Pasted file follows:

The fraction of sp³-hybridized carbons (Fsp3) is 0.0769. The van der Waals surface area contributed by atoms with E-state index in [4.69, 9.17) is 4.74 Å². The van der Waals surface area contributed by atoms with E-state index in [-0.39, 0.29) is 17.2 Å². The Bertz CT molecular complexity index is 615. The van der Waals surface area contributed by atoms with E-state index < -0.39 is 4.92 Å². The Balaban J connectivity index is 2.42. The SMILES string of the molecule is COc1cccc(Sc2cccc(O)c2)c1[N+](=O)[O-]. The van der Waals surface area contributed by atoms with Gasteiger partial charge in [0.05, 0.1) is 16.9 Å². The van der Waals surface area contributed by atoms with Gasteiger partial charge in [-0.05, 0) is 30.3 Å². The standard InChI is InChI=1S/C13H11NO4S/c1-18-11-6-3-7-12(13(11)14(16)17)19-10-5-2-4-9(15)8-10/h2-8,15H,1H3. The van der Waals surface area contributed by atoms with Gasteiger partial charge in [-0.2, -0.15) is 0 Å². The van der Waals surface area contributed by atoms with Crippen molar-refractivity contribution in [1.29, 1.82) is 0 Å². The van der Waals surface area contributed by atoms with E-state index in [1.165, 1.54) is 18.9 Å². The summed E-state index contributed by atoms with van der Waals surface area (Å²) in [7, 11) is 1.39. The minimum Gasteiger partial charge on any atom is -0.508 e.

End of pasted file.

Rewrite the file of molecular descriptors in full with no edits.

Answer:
The fraction of sp³-hybridized carbons (Fsp3) is 0.0769. The van der Waals surface area contributed by atoms with E-state index in [4.69, 9.17) is 4.74 Å². The van der Waals surface area contributed by atoms with E-state index in [-0.39, 0.29) is 17.2 Å². The Bertz CT molecular complexity index is 615. The van der Waals surface area contributed by atoms with E-state index < -0.39 is 4.92 Å². The Balaban J connectivity index is 2.42. The SMILES string of the molecule is COc1cccc(Sc2cccc(O)c2)c1[N+](=O)[O-]. The van der Waals surface area contributed by atoms with Gasteiger partial charge in [0.05, 0.1) is 16.9 Å². The van der Waals surface area contributed by atoms with Gasteiger partial charge in [-0.05, 0) is 30.3 Å². The standard InChI is InChI=1S/C13H11NO4S/c1-18-11-6-3-7-12(13(11)14(16)17)19-10-5-2-4-9(15)8-10/h2-8,15H,1H3. The van der Waals surface area contributed by atoms with Gasteiger partial charge in [-0.2, -0.15) is 0 Å². The van der Waals surface area contributed by atoms with Crippen molar-refractivity contribution in [1.29, 1.82) is 0 Å². The van der Waals surface area contributed by atoms with E-state index in [1.165, 1.54) is 18.9 Å². The summed E-state index contributed by atoms with van der Waals surface area (Å²) in [7, 11) is 1.39. The minimum Gasteiger partial charge on any atom is -0.508 e.